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9 March 2015 Broadband midinfrared frequency comb with tooth scanning
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Frequency combs are a massively parallel source of extremely accurate optical frequencies. Frequency combs generally operate at the visible or near-infrared wavelengths, but fundamental molecular vibrations occur at midinfrared wavelengths. We demonstrate an optically-referenced, broadband midinfrared frequency comb based on a doublyresonant optical parametric oscillator (OPO). By tuning the wavelength of the reference laser, the comb line frequencies are tuned as well. By scanning the reference wavelength, any frequency can be accessed, not just the frequencies of the base comb. Combined with our comb-resolving Fourier transform spectrometer, we can measure 200 wavenumber wide broadband absorption spectra with 200 kHz linewidth comb teeth.

Our OPO is pumped by an amplified Tm fiber frequency comb, with phase-locked carrier envelope offset frequency, and repetition rate fixed by phase-locking a frequency comb line to a narrow linewidth diode laser at a telecom channel. The frequency comb is referenced to GPS by long-term stabilization of the repetition rate to a selected value using the temperature of the reference laser as the control. The resulting pump comb is about 3W of 100 fs pulses at 418 MHz repetition rate at 1950 nm. Part of the comb is used for supercontinuum generation for frequency stabilization, and the rest pumps an orientation-patterned gallium arsenide (OP-GaAs) crystal in a doubly-resonant optical parametric oscillator cavity, yielding collinear signal and idler beams from about 3 to 5.5 μm.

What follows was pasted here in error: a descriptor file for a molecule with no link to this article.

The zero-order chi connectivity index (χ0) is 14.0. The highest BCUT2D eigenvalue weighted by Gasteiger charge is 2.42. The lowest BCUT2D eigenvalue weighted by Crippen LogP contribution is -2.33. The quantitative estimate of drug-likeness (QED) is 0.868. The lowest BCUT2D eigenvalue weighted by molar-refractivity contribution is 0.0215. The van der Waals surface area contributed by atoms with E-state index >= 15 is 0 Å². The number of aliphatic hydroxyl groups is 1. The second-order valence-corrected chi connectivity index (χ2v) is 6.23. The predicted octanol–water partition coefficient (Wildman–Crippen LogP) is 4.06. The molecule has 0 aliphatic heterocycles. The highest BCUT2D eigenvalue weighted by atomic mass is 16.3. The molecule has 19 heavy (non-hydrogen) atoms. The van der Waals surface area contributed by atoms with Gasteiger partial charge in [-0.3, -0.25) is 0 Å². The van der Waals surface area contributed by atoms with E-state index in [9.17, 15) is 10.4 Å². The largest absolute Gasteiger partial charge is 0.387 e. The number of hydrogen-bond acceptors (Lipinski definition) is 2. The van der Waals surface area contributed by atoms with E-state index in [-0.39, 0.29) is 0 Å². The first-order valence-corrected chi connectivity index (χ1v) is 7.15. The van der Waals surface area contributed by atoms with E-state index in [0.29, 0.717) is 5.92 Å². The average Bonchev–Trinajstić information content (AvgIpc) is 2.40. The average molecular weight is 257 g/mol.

We verify comb scanning by resolving the 200 MHz wide absorption lines of the entire fundamental CO vibrational manifold at 11 Torr pressure.
© (2015) COPYRIGHT Society of Photo-Optical Instrumentation Engineers (SPIE). Downloading of the abstract is permitted for personal use only.
Kevin F. Lee, P. Masłowski, Andrew Mills, C. Mohr, Jie Jiang, Peter G. Schunemann, and M. E. Fermann "Broadband midinfrared frequency comb with tooth scanning", Proc. SPIE 9355, Frontiers in Ultrafast Optics: Biomedical, Scientific, and Industrial Applications XV, 93550K (9 March 2015);

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